(By. Rep. Edcel C. Lagman on 11 March 2020)
House Bill No. 5832 will uselessly balloon the bureaucracy even as it will accelerate, via a purported “one-stop shop”, the deployment of Overseas Filipino Workers without addressing the enormous and escalating social costs of labor migration.
The establishment of the Department for OFWs directly contravenes the long-standing national policy as unequivocally mandated in R.A. 8042 or the “Migrant Workers and Overseas Filipinos Act of 1995” which provides:
“While recognizing the significant contribution of Filipino migrant workers to the national economy through their foreign exchange remittances, the State does not promote overseas employment as a means to sustain economic growth and achieve national development. x x x The State therefore shall continuously create local employment opportunities and promote the equitable distribution of wealth and the benefits of development.” (Emphasis supplied).
HB 5832 merely gives lip service to this national policy by echoing it almost verbatim in its declaration of policy. However, the essence and purpose of the bill are manifestly to convert a hitherto stopgap strategy to a permanent policy encouraging and promoting the export of Filipino manpower, notwithstanding a proffered “sunset” provision which was included to mitigate opposition to the measure even as the so-called “sunset” provision envisions a “sunrise” perpetuation of the Department.
Without even a performance audit on the accomplishments of the Department of Labor (DOLE), the Philippine Overseas Employment Agency (POEA), the Overseas Workers Welfare Administration (OWWA), the Commission on Filipinos Overseas (CFO) and the Philippine Overseas Labor Office (POLO), among others, this bill appears to debase the record performance of these government agencies in the protection of OFWs.
The creation of this new department does not frontally address the following well-documented social costs of labor migration:
Breakdown of relationships between spouses and between parents and children;
Loneliness, anxieties and emotional aches and longings from long-term separation, including psychiatric problems;
Children of migrants experience more issues and problems with coping in school due to lack of parental supervision and guidance resulting in serious behavioral consequences such as substance abuse and early entry into sexual relations;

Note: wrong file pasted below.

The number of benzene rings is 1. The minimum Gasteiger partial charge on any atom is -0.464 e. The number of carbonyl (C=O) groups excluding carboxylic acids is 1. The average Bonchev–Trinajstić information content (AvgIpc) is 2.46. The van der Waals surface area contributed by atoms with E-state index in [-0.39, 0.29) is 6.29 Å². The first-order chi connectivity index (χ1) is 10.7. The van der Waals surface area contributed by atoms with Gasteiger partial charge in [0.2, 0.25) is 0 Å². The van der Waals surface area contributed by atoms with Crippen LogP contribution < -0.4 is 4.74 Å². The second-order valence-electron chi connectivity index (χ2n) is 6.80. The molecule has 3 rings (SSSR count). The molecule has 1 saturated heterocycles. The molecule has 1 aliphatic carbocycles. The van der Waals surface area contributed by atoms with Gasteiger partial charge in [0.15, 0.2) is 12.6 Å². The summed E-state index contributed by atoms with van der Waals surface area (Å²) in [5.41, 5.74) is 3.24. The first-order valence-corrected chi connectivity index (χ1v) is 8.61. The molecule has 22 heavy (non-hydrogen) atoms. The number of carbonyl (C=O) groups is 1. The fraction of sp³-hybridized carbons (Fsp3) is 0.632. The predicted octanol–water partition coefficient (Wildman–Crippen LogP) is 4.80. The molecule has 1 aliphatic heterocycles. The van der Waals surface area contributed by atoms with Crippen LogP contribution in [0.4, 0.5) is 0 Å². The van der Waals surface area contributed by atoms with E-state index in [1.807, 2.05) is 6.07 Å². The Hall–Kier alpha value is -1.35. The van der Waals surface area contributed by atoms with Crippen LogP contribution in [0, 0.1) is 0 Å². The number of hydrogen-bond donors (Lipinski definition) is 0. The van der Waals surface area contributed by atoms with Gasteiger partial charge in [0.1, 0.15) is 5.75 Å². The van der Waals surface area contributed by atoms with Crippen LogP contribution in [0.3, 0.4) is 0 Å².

Children of migrants are prone to sexual abuse;
The cycle of economic dependence of members of OFW families continues until the migrants can no longer work and must confront the reality of their own survival and quality of life upon retirement; and
70% of OFWs have been unable to save enough to attain their financial goals.
The creation of the new department does not even attempt to reverse the feminization of workers’ migration with women accounting for 55.8% of OFWs. This phenomenon further aggravates the social cost of labor migration because as more and more women workers are deployed abroad, their children become destitute of motherly love, care and guidance.
The projected department does not also address the overriding reasons why Filipinos work overseas like the following: (a) unstable economic situation in the Philippines; (b) high unemployment and underemployment rates; (c) low salary offered by local companies; (d) contractualization of labor arrangement; (e) poor workers benefits; and (f) discrimination in job hiring.
The bill proposes five (5) undersecretaries, which do not include an undersecretary for generation of domestic employment to emphasize the urgency of generating local employment to eventually put an end to labor migration and an undersecretary for the proper reintegration of OFWs.
This projected department does not add any protection to OFWs aside from expediting their exodus to foreign employment.
As candidly admitted by Labor Secretary Silvestre Bello III, although his initial reaction was that of neutrality because his Department is involved, he finally acceded because as a Cabinet member he cannot defy the wishes of the President.
We must remember that we do not legislate to fulfill the President’s campaign promises which are mere propaganda and basically errant.
We legislate to promote the general welfare as we achieve the fulfillment of national policies like that “the State does not promote overseas employment as a means to sustain economic growth and achieve national development” as mandated in the “Migrant Workers and Overseas Filipinos Act of 1995”.
The protection of OFWs can be fully assured without creating a new and untested bureaucracy.
I vote “No”.